In the next pandemic, pay everyone to be vaccinated

It is the truth Everyone admits that people like money. If you show them cash, they’re usually more likely to do what you want, whether it’s quit smoking, do exerciseor keep up with their medicine.

As vaccines begin to roll out of laboratories during the pandemic, governments begin to wonder: How can we encourage as many people as possible to get vaccinated against Covid-19? Countries have tried a range of approaches: They put out strict public health messages, interacted with hard-to-reach communities, urged celebrities to get vaccinated, and made vaccinations mandatory. .

But policy makers and academic also suggested another controversial approach – why not just give people cold, hard cash? This again sparked a fierce debate.

Pragmatists To speak that if more people are vaccinated, the public benefit will outweigh all other harms. But there’s no guarantee that giving people money to do a good deed will convince them to do it—it might even suggest the opposite, that the action isn’t worth doing otherwise. One school year 2000 conducted with high school students in Israel who found that when they were paid a small commission to collect charity money on a given day, the group that earned the commission actually collected less than the group that received the money. pay zilch—shows that monetary incentives have a detrimental effect on the urge to do good.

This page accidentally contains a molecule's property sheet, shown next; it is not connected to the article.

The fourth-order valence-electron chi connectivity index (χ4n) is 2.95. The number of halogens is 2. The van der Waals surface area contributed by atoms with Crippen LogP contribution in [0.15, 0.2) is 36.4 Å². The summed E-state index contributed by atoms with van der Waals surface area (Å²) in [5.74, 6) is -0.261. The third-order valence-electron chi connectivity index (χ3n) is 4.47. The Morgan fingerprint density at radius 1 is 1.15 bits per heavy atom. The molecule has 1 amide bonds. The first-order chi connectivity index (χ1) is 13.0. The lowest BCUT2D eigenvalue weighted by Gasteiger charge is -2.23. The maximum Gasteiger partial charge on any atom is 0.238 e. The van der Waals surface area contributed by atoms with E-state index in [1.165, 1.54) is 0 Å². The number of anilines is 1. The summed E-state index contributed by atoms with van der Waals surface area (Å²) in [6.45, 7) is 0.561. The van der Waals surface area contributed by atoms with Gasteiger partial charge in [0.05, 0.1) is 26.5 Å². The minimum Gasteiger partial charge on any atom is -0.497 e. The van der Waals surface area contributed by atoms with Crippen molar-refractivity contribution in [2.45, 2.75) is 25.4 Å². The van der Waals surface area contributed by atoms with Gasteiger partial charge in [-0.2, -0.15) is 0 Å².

One big worry is that cash incentives could have unintended long-term consequences. Giving people money to do a public good can reduce their willingness to do the same for free in the future. It can also cause mistrust. Unlike blood donation or other public health interventions, vaccines are divisive. And research has shown that in paid clinical trials, people associate higher payments with greater risk. Paying people to get vaccinated — when it was previously free — can lead them to overestimate the risks involved.

Finally, ethics is ambiguous. moralist argumentative that monetary rewards don’t mean the same for a cash-strapped single parent who lost their job during the pandemic as it did for a comfortably employed middle-class person. Giving money can be seen as a form of coercion or exploitation, as a single parent cannot reasonably refuse. “A gun in the back works, but should we use it?” Nancy Jecker, a professor at the University of Washington School of Medicine.

But in a newly published paper in the magazine NatureResearchers Florian Schneider, Pol Campos-Mercade, Armando Meier and others addressed these concerns.

In 2021, Meier and his colleagues conducted a randomized trial to see if financial incentives increase vaccine uptake. In their study, published in the magazine Science In October 2021, Meier and his co-authors recruited more than 8,000 people in Sweden and offered a portion of them $24 for vaccinations within the next 30 days, while others did not. what is provided. The researchers found that the cash incentive increased the proportion of people who were vaccinated by about 4%. That number doesn’t change significantly when taking into account age, race, ethnicity, education, or income. Another study during the pandemic also found that financial incentives effective.


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